We don't do that. We complain about it and say, "All right, somebody needs to fix this. Somebody call Oprah." We've got to get out of that too. We've got to take more of a responsibility. There are systematic things that are happening that are under-funded, but we got to do our part too.
Melissa Harris-Perry: Okay. I hear you. That said, there's a reason that we say, "Call Oprah." She's like our one billionaire. There are also these meaningful wealth gaps, that the system is operating both on individual Black families, as well as on these institutions. I want to talk to you about then, where the federal government comes in. Because, again, we heard from Representative Adams, who put forward this bill that would have directed many billions in resources to help address this infrastructure problem. It looks like that's been pretty dramatically cut back. What has leadership at the HBCUs around the country attempted to do to maybe move those dollars forward?
Dr. Walter Kimbrough: Right. We've been very engaged. Dillard is one of the 37-member, UNCF institutions. We work very closely with UNCF to say, "How do we put on pressure for that HBCU IGNITE Act so that there is funding specifically for HBCUs as a part of infrastructure, which is something that president Biden ran on bigger than HBCUs? They're just infrastructure needs all across the nation. As you know, here in New Orleans, hurricane Ida knocks out the power for a major city where there is no power in New Orleans for three days, period.
Infrastructure is a universal issue that now we have the political fighting in Washington. Once you get Democrats in control, now, all of a sudden Republicans are saying they're conservative. Four years ago, they were like Rick Ross blowing money, fast. Everything Trump wanted, people were just spending money left and right. This always happens. That's why I always heard older presidents say, "HBCUs do better when Republicans are in power." That's because there are no fiscal conservatives when they were in power.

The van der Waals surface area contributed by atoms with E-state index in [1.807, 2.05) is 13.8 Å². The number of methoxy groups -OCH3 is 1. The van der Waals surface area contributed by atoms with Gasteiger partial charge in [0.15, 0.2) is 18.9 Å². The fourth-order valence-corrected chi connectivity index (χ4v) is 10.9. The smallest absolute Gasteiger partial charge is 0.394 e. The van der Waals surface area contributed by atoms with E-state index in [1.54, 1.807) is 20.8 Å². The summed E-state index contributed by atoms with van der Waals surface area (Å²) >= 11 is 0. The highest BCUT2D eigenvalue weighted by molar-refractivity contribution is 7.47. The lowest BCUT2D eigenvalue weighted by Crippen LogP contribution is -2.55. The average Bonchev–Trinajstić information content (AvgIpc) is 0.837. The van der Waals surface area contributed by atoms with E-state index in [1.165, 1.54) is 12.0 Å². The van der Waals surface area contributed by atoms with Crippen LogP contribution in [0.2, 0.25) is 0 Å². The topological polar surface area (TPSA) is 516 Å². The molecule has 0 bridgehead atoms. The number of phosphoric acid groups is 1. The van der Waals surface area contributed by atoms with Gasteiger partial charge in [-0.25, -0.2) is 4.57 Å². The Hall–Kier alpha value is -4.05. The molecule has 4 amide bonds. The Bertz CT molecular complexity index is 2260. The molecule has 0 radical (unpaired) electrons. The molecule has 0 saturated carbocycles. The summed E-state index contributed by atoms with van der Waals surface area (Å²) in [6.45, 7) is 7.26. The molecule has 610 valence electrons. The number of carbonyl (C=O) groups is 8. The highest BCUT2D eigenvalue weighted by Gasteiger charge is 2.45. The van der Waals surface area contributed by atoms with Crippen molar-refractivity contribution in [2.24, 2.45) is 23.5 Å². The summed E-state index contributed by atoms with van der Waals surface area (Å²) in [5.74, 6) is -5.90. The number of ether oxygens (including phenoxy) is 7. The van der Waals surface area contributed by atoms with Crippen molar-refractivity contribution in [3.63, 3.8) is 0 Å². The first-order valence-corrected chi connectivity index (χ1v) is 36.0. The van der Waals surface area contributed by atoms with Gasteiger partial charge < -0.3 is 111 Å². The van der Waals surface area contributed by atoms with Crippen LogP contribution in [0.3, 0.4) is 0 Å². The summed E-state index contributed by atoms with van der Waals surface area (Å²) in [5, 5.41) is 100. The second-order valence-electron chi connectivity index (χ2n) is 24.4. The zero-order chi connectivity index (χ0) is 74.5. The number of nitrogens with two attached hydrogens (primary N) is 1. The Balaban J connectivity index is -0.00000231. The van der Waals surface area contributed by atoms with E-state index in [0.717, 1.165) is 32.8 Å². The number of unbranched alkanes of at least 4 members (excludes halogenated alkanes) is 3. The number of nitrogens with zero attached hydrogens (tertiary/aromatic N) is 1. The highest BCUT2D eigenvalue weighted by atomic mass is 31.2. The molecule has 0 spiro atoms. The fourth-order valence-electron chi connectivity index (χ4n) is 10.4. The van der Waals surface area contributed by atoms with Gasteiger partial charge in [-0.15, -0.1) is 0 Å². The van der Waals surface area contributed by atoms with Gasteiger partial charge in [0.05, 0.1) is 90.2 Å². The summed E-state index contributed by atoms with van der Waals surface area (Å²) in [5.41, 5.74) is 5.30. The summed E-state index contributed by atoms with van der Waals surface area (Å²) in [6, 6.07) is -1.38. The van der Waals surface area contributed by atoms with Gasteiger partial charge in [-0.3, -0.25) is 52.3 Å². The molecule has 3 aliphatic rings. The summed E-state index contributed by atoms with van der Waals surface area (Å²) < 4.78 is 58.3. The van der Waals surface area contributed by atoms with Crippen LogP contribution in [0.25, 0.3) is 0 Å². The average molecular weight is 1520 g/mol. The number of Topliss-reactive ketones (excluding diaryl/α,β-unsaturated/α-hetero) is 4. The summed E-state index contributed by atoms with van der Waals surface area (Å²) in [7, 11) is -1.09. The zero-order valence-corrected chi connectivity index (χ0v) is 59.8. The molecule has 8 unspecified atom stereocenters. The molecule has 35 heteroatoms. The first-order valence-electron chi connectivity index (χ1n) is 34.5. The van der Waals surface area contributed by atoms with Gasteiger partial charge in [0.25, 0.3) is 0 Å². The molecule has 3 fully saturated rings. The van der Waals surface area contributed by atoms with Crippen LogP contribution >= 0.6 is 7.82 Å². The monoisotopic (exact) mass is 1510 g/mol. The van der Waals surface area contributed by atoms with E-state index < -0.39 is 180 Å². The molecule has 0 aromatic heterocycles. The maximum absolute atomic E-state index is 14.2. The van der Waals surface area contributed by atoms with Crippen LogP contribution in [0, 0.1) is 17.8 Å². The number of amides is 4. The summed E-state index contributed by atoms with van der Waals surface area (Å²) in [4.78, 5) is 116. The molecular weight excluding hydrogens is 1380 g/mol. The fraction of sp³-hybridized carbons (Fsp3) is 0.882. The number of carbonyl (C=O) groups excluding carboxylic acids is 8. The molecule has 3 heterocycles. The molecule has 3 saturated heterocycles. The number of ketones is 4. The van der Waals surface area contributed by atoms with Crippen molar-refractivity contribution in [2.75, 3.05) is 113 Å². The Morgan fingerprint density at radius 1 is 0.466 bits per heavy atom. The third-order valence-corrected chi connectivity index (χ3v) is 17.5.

That what's going on. People are now saying, "Oh, we don't know if we can do the 3.5 trillion. Maybe it's just 1.5." We've got to put pressure, not only on them. Part of the narrative has been, "President Biden cut this money." No, he didn't. He did his job. His job is to present that. Now we got to lean on our brother, Bobby Scott, and the Education and Labor Committee and say, "Look, you all got to put more money in that budget."
We have to play a role in the advocacy part of this narrative. We aren't doing it always. We got a call. We have a website set up for UNCF IGNITE. You can go, and it's very easy. It takes you a minute. You can write, you can call, you can tweet your members of Congress to say, "We need this money for HBCUs." We got to play that role. That's a part of it because if they don't hear from us, they just do whatever they want to do.
Melissa Harris-Perry: I go back two presidents to President Obama and ask about the Parent PLUS Loan, situation, and the ways in which the changes that were made under the Obama administration, department of education, relative to Parent PLUS Loans, negatively impacted HBCUs. Can you walk us through that a little bit?
Dr. Walter Kimbrough: Sure. I'm going to make news because I'm going to say something controversial as a part of this too. When this happened around 2011, no one knew that this was happening. They made the change in terms of how your credit was evaluated in terms of being eligible for the Parent PLUS Loan. That disproportionately, not only affected HBCUs, but community colleges as well. Anybody that had large numbers of low-income students, that really hurt those institutions. We started to see people who normally got a Parent PLUS Loan being denied.
That's when we tried to figure out like, "What is going on?" That's when we figured out that they had made this rule change. For a couple of years, that impacted HBCU enrollment. On our campus, I had just gotten here. I think that we dropped probably about 150 students for a couple of years before it went back up. That was part of it. They apologized. Arnie Duncan called everybody personally saying, "Hey, we didn't handle this correctly." They modified that after a period of time.
But the long-term, their issue at the time, and this was also supported by the National Association of Financial Aid Administrators is that they felt like the Parent PLUS Loan was hurting families financially and placing them in debt that they cannot dig out of. While the institution saw a drop in the numbers, the overall idea was, "We're putting people in debt that aren't going to ever get out of that."
Within the last year or two, there've been a couple of national stories that particularly focus on the Parent PLUS Loan and Black families and how that loan program is actually hurting Black families. In our campus, we had a conversation. My vice president for enrollment management says, "The financial aid community is not excited about demodifying this because we're seeing this is harming families." Institutions didn't get the money for those students enrolled, but now you've got people who have these loans that they can't pay back.